Knowledge Concepts

Litany of Gendlin

What is true is already so.
Owning up to it doesn't make it worse.
Not being open about it doesn't make it go away.
And because it's true, it is what is there to be interacted with.
Anything untrue isn't there to be lived.
People can stand what is true,
for they are already enduring it.

Scientific Method

The scientific method is a body of techniques for investigating phenomena, acquiring new knowledge, or correcting and integrating previous knowledge.


Cognitive Systems

When we make decisions and analyse information, we tend to move back and forth between two broad kinds of thought—one faster, more automatic, and more closely tied to our emotions, and the other slower, more effortful, and more closely tied with our explicit thoughts and beliefs. In his book Thinking Fast and Slow, Nobel Prize winner Daniel Kahneman described them as System 1 and System 2:

System 1

Evolved earlier
Wordless, “black box” thinking
Processes information quickly
“Intuition,” “reflex,” etc.
Always on
Doesn’t use working memory

System 2

Evolved later, more unique to humans
Verbal, “transparent” thinking
Processes information slowly
“Concentration,” “reflection,” etc.
Often on standby
Limited by working memory

Each “system” is complex, made up of a variety of parts, and neither is perfect. Our knee-jerk, automatic processes are prone to making the wrong connections—if a new acquaintance resembles an old enemy, you may find yourself feeling anxious or cold without really knowing why. Our deliberate, explicit processes can fail by leaving out information—if you can’t put a fleeting feeling of unease into words, you may be tempted to disregard it, and exclude it from your calculations.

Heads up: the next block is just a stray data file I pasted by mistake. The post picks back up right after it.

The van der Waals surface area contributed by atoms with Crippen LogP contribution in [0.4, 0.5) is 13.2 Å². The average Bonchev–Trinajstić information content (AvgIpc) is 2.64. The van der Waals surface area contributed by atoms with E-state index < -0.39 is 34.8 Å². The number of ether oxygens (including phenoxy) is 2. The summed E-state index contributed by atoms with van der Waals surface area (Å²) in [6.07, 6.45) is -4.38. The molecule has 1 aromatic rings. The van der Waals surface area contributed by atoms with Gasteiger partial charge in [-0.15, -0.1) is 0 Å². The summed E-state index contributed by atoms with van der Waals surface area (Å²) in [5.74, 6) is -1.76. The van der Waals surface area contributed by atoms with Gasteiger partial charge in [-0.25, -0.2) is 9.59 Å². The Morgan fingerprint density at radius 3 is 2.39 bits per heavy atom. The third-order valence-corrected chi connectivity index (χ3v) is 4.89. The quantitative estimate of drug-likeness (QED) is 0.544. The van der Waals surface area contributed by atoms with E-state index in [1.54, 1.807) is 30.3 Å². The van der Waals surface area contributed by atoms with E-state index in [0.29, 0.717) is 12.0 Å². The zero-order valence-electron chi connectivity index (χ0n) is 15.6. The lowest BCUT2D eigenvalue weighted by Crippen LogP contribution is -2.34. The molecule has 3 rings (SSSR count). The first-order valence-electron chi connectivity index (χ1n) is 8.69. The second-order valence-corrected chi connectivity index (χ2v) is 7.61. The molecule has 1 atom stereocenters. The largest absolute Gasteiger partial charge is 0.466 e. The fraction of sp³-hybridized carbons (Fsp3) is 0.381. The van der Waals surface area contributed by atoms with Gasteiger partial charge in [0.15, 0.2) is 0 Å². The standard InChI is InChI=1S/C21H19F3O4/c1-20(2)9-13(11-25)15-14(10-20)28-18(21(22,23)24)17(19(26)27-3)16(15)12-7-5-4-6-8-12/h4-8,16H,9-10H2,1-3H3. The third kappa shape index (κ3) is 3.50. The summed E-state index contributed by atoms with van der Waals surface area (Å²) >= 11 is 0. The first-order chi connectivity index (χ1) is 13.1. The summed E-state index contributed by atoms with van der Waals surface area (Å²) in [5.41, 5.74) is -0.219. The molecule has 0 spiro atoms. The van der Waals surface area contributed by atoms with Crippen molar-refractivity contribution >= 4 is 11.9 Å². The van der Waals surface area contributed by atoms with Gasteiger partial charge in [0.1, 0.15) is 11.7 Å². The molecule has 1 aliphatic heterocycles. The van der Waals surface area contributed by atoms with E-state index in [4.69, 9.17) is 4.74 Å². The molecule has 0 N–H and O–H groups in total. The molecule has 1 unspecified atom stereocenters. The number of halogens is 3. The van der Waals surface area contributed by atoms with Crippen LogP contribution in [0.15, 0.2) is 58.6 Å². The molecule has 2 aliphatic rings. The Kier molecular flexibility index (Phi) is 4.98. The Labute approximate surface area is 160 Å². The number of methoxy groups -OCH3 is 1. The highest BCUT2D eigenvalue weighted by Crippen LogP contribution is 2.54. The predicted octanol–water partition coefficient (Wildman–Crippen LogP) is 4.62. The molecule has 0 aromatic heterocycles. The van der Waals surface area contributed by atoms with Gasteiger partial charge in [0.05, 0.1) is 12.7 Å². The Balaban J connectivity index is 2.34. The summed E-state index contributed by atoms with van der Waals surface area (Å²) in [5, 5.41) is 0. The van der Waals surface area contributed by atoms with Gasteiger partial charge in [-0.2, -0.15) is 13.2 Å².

Often, people make the mistake of thinking that rationality is the process of muting those primitive, intuitive processes and just relying on System 2. It’s an understandable mistake—after all, those are the “higher brain” functions, the ones that allow us to do things animals can’t, like writing and philosophy and math and science.

But turning off or ignoring large parts of your brain is rarely helpful, and applied rationality is about using every tool in your possession. In the classes at this workshop, we’ll talk about how to balance and combine these two types of thinking, learning to understand the strengths of each so that you know when to bring them to bear and how to use them effectively both together and apart. The aim is to make deliberate, thoughtful use of your whole mind—a whole that’s much greater than the sum of its parts.